Tim Dutton’s Full-Circle Healthcare Journey

Having been born in the hospital where he now works, Tim Dutton has a longstanding relationship with Kettering Health Network, an organization that champions an empathetic patient experience and impactful employee culture

Tim Dutton drew his first breath in the hospital where he now governs human resources. Yet, he considers his path to healthcare more circular than linear. In college, he was majoring in history with the idea of going to law school when a pivotal conversation around a campfire influenced his decision to jump into healthcare—his family’s history—instead. That’s when he took the suggestion to apply for a management and healthcare internship at Adventist Health System based in Altamonte Springs, Florida. He got the internship, kickstarting a meaningful career that would lead him back to the wooded suburb of Dayton, Ohio, twelve years later as the third generation in his family to join the healthcare community.

Dutton was born in Kettering, Ohio, to a nurse and a financier at the local hospital. His grandfather had served as a medic in the US Army during World War II, marrying his grandmother, also a nurse, before they joined a few hundred others in the community to form Kettering Memorial Hospital in 1964. Decades of expansion later, the Kettering Health Network now encompasses eight hospitals and 120 outpatient facilities where Dutton ensures the health and development of 12,000 employees, 1,500 volunteers, and 2,500 physicians as the VP of human resources.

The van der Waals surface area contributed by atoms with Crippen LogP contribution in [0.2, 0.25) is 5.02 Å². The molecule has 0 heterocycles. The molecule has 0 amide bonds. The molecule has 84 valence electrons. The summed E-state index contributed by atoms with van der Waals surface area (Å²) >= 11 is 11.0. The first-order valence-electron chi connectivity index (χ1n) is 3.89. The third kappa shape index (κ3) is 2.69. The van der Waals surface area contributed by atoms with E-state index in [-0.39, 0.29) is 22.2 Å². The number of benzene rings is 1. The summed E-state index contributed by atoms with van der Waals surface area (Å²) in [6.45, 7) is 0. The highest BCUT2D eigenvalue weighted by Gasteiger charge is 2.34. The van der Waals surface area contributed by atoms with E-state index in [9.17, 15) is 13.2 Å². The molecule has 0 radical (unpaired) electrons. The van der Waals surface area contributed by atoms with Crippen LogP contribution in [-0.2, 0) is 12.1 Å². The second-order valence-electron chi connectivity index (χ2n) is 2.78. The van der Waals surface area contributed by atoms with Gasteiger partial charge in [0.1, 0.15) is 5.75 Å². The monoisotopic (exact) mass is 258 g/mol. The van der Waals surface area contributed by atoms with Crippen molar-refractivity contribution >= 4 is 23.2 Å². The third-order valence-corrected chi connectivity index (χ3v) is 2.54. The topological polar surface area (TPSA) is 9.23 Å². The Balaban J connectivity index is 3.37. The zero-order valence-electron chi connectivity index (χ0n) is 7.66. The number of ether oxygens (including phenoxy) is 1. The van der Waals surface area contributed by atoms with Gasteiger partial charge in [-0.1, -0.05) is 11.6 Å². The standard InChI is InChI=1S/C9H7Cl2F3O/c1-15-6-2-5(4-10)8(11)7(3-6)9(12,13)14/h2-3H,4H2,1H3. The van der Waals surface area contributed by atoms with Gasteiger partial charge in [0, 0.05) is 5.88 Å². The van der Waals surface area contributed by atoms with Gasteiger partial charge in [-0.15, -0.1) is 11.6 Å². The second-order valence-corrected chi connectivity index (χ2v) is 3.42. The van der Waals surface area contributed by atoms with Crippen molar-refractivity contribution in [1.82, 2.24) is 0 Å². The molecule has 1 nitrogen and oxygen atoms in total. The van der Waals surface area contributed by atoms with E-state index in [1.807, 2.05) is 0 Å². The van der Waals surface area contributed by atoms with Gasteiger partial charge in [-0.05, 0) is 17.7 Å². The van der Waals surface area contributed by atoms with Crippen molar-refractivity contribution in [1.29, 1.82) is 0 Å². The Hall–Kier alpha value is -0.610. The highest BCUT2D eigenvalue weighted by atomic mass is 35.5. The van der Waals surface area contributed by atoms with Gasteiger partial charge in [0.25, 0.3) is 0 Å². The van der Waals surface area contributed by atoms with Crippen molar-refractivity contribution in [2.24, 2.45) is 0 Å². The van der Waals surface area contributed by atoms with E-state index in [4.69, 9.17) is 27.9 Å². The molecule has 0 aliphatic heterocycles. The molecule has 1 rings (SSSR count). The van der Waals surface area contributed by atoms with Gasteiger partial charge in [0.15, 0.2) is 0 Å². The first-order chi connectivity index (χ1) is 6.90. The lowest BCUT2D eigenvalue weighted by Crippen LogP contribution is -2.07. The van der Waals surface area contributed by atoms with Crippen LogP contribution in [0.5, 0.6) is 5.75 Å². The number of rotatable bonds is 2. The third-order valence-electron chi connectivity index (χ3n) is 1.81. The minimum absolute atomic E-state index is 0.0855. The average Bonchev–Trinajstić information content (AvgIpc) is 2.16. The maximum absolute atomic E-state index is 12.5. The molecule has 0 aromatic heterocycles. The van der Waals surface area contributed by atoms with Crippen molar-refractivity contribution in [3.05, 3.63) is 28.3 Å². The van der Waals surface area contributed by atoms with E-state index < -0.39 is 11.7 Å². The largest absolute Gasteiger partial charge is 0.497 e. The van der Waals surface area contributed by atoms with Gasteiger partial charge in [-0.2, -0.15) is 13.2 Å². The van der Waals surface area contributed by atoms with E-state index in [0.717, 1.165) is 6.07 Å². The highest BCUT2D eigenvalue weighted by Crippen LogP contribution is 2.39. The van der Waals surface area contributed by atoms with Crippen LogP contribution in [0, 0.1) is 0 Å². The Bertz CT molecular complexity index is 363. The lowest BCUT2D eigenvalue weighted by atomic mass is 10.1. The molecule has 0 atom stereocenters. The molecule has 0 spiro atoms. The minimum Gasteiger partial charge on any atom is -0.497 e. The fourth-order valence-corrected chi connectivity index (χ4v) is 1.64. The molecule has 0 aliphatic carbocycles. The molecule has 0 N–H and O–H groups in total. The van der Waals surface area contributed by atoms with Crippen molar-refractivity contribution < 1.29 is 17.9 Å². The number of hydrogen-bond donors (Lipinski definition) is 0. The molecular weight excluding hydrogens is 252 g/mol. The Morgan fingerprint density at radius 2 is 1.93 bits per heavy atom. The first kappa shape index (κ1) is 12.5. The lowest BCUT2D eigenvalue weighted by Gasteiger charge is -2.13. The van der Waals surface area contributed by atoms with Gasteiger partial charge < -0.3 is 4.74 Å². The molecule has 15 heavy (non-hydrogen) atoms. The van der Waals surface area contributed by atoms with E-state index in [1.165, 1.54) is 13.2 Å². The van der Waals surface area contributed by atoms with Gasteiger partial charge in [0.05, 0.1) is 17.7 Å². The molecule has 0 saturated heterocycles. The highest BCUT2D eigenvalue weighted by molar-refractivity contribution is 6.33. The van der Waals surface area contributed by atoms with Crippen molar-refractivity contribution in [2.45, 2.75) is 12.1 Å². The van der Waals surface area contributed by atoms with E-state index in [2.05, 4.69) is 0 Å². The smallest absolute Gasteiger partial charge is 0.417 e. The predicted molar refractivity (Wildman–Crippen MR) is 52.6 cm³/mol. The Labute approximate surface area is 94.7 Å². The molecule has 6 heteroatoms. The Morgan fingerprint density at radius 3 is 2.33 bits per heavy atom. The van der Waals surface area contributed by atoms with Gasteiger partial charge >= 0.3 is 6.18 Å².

“When I was a kid, I loved to collect baseball cards,” Dutton says. “I spent hours in my room putting teams together, reordering the lineup. Human resources is about creating a team and a culture, understanding roles, and thinking through what’s ideal for the organization. That’s how my brain is wired, and I love how human resources is that intersection between business and people.” His calling clicked during that first internship, and Dutton never looked back. He graduated from Andrews University with a bachelor’s degree in social studies and an MBA from Webster University, then led human resources at Takoma Adventist Hospital in Tennessee and Florida Hospital.

But in July 2011, his roots called him back to Kettering Health Network. “It was a chance for me to make a difference in the community I grew up in,” Dutton says. “I have many family members who work in diverse areas of healthcare here, and it brings us together around the dinner table, so to speak.” Two years later, Dutton was promoted from administrative director to VP of human resources, and he continues to set his sights on service.

Kettering Health Network is a faith-based nonprofit sponsored by the Seventh-day Adventist Church, of which Dutton and his family are members. The ministry’s healthcare philosophy blends education and outreach, a central force in the company as well. “We think of each patient not as a symptom or an illness, but as a person who needs healing,” Dutton says. “And not only physically—also mentally, emotionally, and spiritually. We try to create a workplace culture that not only supports and encourages our patients through quality care, but also treats our employees like VIPs, too.”